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Group Defends Work in Haiti of 17 Abducted Missionaries

By Pierre-Richard Luxama and Nancy Benac

A religious organization whose 17 missionaries were kidnapped in Haiti almost a week ago defended its work in dangerous places on Tuesday.

People kneel outside the Justice Ministry to demand the resignation of Minister Liszt Quitel to protest kidnappings in Port-au-Prince, Haiti, Tuesday, Oct. 26, 2021. Worker unions along with residents called for a general strike to demand the end of kidnappings, violence and insecurity in the streets. (AP Photo/Odelyn Joseph)

The statement from Christian Aid Ministries comes as U.S. and Haitian authorities keep working to secure the release of the 12 adults and five children, including an 8-month-old, who were kidnapped Oct. 16 near the capital of Port-au-Prince.

“Occasionally we are asked why our workers were in Haiti,” the organization said, adding that they want to share the impact faith has had on their own lives. “We want others to enjoy the joy, peace, and redemption we have experienced.”

U.S. officials have reiterated that the government issued a warning in August about the risk of kidnapping for ransom in Haiti, where the leader of the 400 Mawozo gang that abducted the 16 Americans and one Canadian recently threatened to kill the group if his demands are not met.

Haitian officials have said the gang is demanding $1 million ransom per head, but that it wasn’t clear if that included the children. A local human rights organization has said the group’s Haitian driver also was kidnapped.

On Tuesday, U.S. national security adviser Jake Sullivan said the situation will be a topic of conversation at the upcoming G20 meeting, adding that the U.S. and other countries need to step up and give Haiti the kind of investment and international aid it requires.

He said he personally gives U.S. President Joe Biden an update daily on the situation, noting that several law enforcement and hostage recovery specialists are working with the ministry, the families of the victims and the Haitian government “to try to coordinate and organize a recovery.”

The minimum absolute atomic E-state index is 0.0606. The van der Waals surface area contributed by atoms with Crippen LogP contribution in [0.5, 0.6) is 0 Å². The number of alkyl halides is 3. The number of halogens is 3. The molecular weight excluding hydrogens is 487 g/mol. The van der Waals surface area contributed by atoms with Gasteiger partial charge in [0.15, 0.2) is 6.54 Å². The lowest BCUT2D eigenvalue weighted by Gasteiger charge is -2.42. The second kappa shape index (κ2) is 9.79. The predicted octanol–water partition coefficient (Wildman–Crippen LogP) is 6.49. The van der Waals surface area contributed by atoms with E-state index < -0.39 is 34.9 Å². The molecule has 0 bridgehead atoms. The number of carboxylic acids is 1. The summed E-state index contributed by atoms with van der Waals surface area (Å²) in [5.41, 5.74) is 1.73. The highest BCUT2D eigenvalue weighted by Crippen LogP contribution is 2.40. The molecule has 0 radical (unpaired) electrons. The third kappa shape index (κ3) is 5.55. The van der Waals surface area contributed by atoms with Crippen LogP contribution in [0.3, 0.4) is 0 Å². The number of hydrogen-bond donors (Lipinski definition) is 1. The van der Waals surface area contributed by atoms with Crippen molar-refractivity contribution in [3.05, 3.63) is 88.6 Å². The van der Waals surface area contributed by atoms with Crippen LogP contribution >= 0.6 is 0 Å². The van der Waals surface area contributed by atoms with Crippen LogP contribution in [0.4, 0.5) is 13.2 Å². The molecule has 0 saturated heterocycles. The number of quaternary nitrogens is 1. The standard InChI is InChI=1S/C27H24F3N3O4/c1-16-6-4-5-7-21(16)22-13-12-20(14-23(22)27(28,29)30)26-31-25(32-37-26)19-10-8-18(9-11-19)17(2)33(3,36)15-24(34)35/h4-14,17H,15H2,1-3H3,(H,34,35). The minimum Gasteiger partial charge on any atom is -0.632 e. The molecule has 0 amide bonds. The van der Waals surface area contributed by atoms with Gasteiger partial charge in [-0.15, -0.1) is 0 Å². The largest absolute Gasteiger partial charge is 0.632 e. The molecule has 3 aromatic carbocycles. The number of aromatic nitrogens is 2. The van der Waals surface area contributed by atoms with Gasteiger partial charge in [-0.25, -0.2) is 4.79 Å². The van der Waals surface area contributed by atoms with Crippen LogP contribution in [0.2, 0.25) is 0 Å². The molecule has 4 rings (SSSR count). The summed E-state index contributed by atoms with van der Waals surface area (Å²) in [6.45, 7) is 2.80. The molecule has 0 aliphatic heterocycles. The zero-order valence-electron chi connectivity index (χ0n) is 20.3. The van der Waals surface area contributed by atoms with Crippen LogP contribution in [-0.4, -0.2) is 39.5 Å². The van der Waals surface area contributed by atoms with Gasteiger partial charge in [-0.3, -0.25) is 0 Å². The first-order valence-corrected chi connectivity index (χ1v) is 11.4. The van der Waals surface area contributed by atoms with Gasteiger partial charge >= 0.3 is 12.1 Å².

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“We are looking at every possible option for how to go about doing that,” Sullivan said. “But these things operate and have operated in Haiti historically on different timetables, under different circumstances. And so we need to manage this situation as carefully as possible so that at the end of the day, we achieve our objective, which is the safe return of every single one of those (abducted).”

On Monday, the ministry issued a statement pleading with people to not grow weary and to keep praying: “We don’t know how God will choose to bring resolution, but we desire that His will be done.”

As recovery efforts continue, Haiti’s capital on Tuesday was once again paralyzed by a two-day strike in which the streets were largely empty as severe fuel shortages blamed on gangs blocking gas distribution terminals continued. Jimmy Cherizier, leader of G9 Family and Allies, a federation of gangs considered Haiti’s largest and most powerful, held a press conference on Tuesday and said if Prime Minister Ariel Henry stepped down on Tuesday night, he would reopen blocked roads on Wednesday to allow the flow of goods. 


Benac reported from Washington, D.C. Associated Press writers Julie Carr Smyth in Columbus Ohio, and Dánica Coto in San Juan, Puerto Rico, contributed to this report.